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Permanent Income and the Black-White Test Score Gap

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  • Jesse Rothstein
  • Nathan Wozny

Abstract

Analysts often examine the black-white test score gap conditional on current family income. We describe a method for identifying the gap conditional on the family’s permanent income. Current income explains only about half as much of the black-white test gap as does permanent income, and the gap among families with the same permanent income is only 0.2 to 0.3 standard deviations in two commonly used samples. When we add permanent income to the controls used by Fryer and Levitt (2006), the unexplained gap in third grade shrinks below 0.15 SDs, less than half of what is found with their controls.

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Bibliographic Info

Article provided by University of Wisconsin Press in its journal Journal of Human Resources.

Volume (Year): 48 (2013)
Issue (Month): 3 ()
Pages: 510-544

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Handle: RePEc:uwp:jhriss:v:48:y:2013:iii:1:p:510-544

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Web page: http://jhr.uwpress.org/

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  1. Gordon B. Dahl & Lance Lochner, 2011. "The Impact of Family Income on Child Achievement: Evidence from the Earned Income Tax Credit," Working Papers 2011-022, Human Capital and Economic Opportunity Working Group.
  2. David M. Blau, 1999. "The Effect Of Income On Child Development," The Review of Economics and Statistics, MIT Press, vol. 81(2), pages 261-276, May.
  3. Joseph G. Altonji & Ulrich Doraszelski, 2005. "The Role of Permanent Income and Demographics in Black/White Differences in Wealth," Journal of Human Resources, University of Wisconsin Press, vol. 40(1).
  4. Bhashkar Mazumder, 2001. "The mis-measurement of permanent earnings: new evidence from Social Security earnings data," Working Paper Series WP-01-24, Federal Reserve Bank of Chicago.
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  7. Krueger, Alan & Rothstein, Jesse M & Turner, Sarah, 2006. "Race, Income, and College in 25 Years: Evaluating Justice O'Connor's Conjecture," University of California at Berkeley, Center for Studies in Higher Education qt9bn6m1hs, Center for Studies in Higher Education, UC Berkeley.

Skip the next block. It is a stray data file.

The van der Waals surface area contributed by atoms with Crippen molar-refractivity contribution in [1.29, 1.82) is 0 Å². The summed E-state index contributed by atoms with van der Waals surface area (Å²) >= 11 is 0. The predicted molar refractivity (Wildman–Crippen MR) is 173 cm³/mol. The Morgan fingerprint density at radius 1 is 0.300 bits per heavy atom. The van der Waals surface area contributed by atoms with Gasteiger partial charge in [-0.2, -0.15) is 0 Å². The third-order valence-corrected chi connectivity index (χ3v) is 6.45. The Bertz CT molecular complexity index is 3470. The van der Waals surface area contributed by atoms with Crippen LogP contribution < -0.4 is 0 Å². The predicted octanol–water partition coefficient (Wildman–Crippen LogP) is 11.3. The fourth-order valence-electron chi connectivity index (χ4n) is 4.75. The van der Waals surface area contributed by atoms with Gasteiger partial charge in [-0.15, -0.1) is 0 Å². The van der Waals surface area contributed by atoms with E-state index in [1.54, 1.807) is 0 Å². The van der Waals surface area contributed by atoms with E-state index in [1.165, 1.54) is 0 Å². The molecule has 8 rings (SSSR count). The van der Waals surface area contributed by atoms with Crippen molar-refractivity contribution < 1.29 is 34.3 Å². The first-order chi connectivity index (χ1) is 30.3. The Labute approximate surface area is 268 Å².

8. Roland G. Fryer & Steven D. Levitt, 2005. "The Black-White Test Score Gap Through Third Grade," NBER Working Papers 11049, National Bureau of Economic Research, Inc.
  9. Darren Lubotsky & Martin Wittenberg, 2006. "Interpretation of Regressions with Multiple Proxies," The Review of Economics and Statistics, MIT Press, vol. 88(3), pages 549-562, August.
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  12. Kerwin Kofi Charles & Erik Hurst & Nikolai Roussanov, 2009. "Conspicuous Consumption and Race," The Quarterly Journal of Economics, MIT Press, vol. 124(2), pages 425-467, May.
  13. Milton Friedman, 1957. "Introduction to "A Theory of the Consumption Function"," NBER Chapters, in: A Theory of the Consumption Function, pages 1-6 National Bureau of Economic Research, Inc.
  14. Steven Haider & Gary Solon, 2006. "Life-Cycle Variation in the Association between Current and Lifetime Earnings," NBER Working Papers 11943, National Bureau of Economic Research, Inc.
  15. Roland G. Fryer, Jr. & Steven D. Levitt, 2002. "Understanding the Black-White Test Score Gap in the First Two Years of School," NBER Working Papers 8975, National Bureau of Economic Research, Inc.
  16. Kenneth Y. Chay & Jonathan Guryan & Bhashkar Mazumder, 2009. "Birth Cohort and the Black-White Achievement Gap: The Roles of Access and Health Soon After Birth," NBER Working Papers 15078, National Bureau of Economic Research, Inc.
  17. Bhashkar Mazumder, 2003. "Revised estimates of intergenerational income mobility in the United States," Working Paper Series WP-03-16, Federal Reserve Bank of Chicago.
  18. Elizabeth M. Caucutt & Lance Lochner, 2005. "Borrowing constraints on families with young children," Proceedings, Federal Reserve Bank of Cleveland, pages 39-48.
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Cited by:
  1. Bhashkar Mazumder & Jonathan Davis, 2011. "Parental Earnings and Children's Well-Being and Future Success: An Analysis of the SIPP Matched to SSA Earnings Data," Working Papers 11-12, Center for Economic Studies, U.S. Census Bureau.

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